Office Hours: Catherine Tinsley Discusses the Evolution of Norms During the Pandemic
The COVID-19 lockdowns of early 2020 brought unprecedented disruption to normal life. In response, people adopted new social norms that ranged from halting dining in restaurants, going to the movie theater, hanging out with friends, or visiting relatives – all to mitigate the risk of getting sick or potentially spreading the virus to others. However, throughout the course of the pandemic, these norms evolved as restrictions eased and society slowly began to return to a version of what it once was.
In a recently published study, Risk Creep: A COVID-19 Longitudinal Field Study, Catherine Tinsley, professor of management, and Jennifer Logg, assistant professor of management at Georgetown’s McDonough School of Business, discuss the role of social learning and how it shaped modern norms during the pandemic. Tinsley’s and Logg’s research analyzes the significance of information gathering from one person to another and how these conversations motivate people to take similar, if not greater, risks in a post-pandemic era. Some of these conversations might surround group exercise, comfort levels when socializing in small groups, or attending large gatherings for the first time in several years. Below, Tinsley shares insights into their assessments of risk tolerance and how societal norms evolved over the course of the pandemic.
What is the definition of “risk creep,” and how does it influence society today? How do experiential learning and social learning play a role in shaping norms, and what do they teach us about how these new norms can be recreated in the future?
The main findings of the research suggest that risk-taking can spread through an organization through social and experiential learning. The study, conducted during the COVID-19 pandemic, found evidence of a phenomenon called “risk creep,” which refers to a growing tolerance of risky behavior due to near misses or events that could have resulted in a negative outcome but did not. The study showed that people who saw others engaging in risky behavior were more likely to do so themselves the following week, indicating the influence of social learning or learning by modeling after others. Similarly, people who engaged in risky behavior without serious consequences tended to become less careful with their behavior, indicating the influence of experiential learning or learning by experimentation and evaluation of results.
The research highlights the need for companies to be aware of the potential for risk-taking to spread through their organization and to take steps to prevent excessive risk-taking. We found that social and experiential learning are not mutually exclusive. Instead, they can work together to reinforce certain behaviors and create new social norms. By understanding what guides employees’ behavior, managers can predict it better and anticipate downstream consequences, which can help them communicate with employees and calibrate risk more appropriately.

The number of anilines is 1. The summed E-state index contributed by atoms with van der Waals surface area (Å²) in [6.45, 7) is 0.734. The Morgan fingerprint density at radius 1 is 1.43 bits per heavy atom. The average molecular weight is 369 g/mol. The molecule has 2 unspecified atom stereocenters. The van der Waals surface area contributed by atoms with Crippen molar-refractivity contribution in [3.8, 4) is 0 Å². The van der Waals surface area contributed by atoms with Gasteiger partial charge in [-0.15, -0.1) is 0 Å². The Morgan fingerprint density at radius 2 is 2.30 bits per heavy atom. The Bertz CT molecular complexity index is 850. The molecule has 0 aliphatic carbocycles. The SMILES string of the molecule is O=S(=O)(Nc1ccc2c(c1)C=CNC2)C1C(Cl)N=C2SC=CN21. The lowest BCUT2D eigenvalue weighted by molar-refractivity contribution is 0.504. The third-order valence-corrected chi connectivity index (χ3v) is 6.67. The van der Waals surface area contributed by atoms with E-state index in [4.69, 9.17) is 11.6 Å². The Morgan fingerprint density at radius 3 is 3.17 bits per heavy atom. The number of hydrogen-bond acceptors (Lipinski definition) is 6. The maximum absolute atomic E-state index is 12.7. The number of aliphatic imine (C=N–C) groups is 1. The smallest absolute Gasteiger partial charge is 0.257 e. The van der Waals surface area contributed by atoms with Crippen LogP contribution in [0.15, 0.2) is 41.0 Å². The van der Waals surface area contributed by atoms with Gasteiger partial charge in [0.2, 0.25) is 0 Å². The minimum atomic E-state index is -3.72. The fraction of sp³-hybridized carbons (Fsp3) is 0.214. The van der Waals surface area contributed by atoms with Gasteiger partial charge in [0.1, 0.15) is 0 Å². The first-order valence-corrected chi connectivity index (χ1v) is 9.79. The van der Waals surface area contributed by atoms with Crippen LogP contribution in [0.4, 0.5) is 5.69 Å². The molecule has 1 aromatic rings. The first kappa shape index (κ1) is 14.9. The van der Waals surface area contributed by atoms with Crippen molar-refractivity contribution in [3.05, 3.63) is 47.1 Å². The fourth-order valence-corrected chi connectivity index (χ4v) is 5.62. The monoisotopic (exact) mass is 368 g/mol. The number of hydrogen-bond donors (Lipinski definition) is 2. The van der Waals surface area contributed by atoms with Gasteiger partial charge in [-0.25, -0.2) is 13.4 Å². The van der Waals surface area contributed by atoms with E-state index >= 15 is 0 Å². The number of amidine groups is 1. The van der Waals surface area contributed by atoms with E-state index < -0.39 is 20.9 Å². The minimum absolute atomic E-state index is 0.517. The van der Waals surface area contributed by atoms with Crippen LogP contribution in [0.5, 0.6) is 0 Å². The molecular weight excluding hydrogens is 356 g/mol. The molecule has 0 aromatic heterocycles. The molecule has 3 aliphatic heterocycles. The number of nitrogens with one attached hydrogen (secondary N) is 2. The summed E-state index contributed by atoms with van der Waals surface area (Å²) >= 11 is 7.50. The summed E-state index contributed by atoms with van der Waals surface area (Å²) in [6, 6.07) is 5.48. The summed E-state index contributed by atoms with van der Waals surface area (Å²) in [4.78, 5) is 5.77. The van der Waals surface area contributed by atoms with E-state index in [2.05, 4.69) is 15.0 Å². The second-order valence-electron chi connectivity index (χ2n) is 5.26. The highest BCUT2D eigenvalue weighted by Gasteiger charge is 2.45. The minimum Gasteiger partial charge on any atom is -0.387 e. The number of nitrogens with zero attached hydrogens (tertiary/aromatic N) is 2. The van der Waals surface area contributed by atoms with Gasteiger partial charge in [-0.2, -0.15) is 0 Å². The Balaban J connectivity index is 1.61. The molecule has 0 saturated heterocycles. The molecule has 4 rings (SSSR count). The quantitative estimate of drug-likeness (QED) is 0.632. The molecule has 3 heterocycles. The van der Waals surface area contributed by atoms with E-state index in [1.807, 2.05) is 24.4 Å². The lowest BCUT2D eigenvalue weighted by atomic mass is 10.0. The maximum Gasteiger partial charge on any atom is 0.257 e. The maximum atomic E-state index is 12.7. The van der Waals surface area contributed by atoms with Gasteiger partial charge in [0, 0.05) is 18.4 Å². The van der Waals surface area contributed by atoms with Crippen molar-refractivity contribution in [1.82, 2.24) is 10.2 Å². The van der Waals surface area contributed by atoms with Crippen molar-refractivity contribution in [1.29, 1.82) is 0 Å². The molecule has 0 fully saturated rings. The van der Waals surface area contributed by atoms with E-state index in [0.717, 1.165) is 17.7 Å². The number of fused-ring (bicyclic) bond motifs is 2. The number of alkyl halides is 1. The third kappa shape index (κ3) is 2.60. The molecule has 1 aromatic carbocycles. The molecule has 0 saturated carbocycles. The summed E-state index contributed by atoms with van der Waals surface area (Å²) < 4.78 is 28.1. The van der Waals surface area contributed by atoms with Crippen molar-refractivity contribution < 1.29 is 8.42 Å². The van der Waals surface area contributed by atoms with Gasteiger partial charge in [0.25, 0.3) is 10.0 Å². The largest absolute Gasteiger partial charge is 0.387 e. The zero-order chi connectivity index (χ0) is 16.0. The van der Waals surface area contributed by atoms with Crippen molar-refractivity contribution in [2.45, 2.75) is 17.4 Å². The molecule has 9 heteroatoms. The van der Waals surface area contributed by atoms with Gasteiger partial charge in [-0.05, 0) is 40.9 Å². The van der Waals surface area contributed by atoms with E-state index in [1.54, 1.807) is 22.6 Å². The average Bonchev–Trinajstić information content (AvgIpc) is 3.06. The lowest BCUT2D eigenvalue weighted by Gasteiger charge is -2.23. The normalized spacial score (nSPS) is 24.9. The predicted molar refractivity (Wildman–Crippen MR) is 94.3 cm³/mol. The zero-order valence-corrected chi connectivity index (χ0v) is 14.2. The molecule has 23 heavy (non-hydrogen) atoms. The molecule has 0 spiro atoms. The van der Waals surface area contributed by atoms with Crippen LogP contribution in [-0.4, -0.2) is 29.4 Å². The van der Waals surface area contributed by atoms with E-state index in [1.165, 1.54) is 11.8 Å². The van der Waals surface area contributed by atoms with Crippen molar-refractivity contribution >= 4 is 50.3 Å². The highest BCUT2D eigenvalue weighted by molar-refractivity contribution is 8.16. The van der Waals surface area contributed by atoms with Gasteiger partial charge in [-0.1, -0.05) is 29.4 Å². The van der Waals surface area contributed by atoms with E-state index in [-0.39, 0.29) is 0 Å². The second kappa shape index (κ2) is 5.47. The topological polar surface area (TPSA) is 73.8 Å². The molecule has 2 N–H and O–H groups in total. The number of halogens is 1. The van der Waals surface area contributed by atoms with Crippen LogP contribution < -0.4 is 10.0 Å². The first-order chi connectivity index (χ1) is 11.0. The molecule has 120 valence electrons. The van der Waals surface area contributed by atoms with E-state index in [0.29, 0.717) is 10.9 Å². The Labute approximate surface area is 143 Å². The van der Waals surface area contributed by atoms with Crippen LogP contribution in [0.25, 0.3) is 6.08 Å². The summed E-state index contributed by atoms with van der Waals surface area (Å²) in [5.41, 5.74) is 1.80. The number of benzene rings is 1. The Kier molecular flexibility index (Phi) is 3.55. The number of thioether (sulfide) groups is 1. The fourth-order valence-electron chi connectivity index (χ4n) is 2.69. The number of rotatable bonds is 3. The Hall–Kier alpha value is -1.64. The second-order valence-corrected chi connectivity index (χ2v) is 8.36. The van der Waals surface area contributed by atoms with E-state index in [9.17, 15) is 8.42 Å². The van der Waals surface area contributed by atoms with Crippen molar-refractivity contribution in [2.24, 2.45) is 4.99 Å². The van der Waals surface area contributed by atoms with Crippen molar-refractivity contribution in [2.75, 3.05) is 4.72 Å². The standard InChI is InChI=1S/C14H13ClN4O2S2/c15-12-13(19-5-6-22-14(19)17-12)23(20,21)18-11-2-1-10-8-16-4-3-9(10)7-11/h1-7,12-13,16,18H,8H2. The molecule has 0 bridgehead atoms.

What were some of the main motivations that led you to carry out this type of research?
One of my major areas of research is studying the decisions people make under conditions of risk and uncertainty. COVID-19 presented a context of unprecedented, once-in-a-lifetime levels of uncertainty. I was curious about the choices people would make across various daily behaviors that now were suddenly risky. How did they evaluate and balance these risks? And how did the behavior of others influence their decision calculus?
Can your findings on “risk creep” help us better understand social behaviors outside of the COVID-19 pandemic? If so, how?
The findings on “risk creep” can certainly help us better understand social behaviors outside of the pandemic. The phenomenon of “risk creep” is not unique to COVID-19 and can be observed in other areas of life where people take risks that are not immediately punished. By studying the influence of social and experiential learning on risk-taking, researchers can gain insights into how new norms are created, how they are reinforced, and how they can be changed over time.
For example, the findings on “risk creep” can be applied to understand the spread of risky financial behavior among investors or the adoption of new technologies in a business environment. Understanding the factors that drive risk-taking in these contexts can help organizations design interventions that promote more responsible decision-making.
What are some new questions that your research raises? What might be required of these investigations?
One question that arises from this research is whether social and experiential learning has different impacts on risk-taking behavior in different cultural contexts. For example, do people in individualistic cultures rely more on experiential learning, while people in collectivistic cultures rely more on social learning? Investigating these questions would require cross-cultural studies that compare risk-taking behavior and the influence of social and experiential learning across different cultural contexts.
Another question that arises is how different types of risk-taking behavior are influenced by social and experiential learning. For example, do people take more risks in areas where they have expertise and experience, and are they more likely to be influenced by social learning in areas with less knowledge? Studies that look at different types of risk-taking behavior and how they are influenced by social and experiential learning in different contexts would aid in answering these aforementioned questions.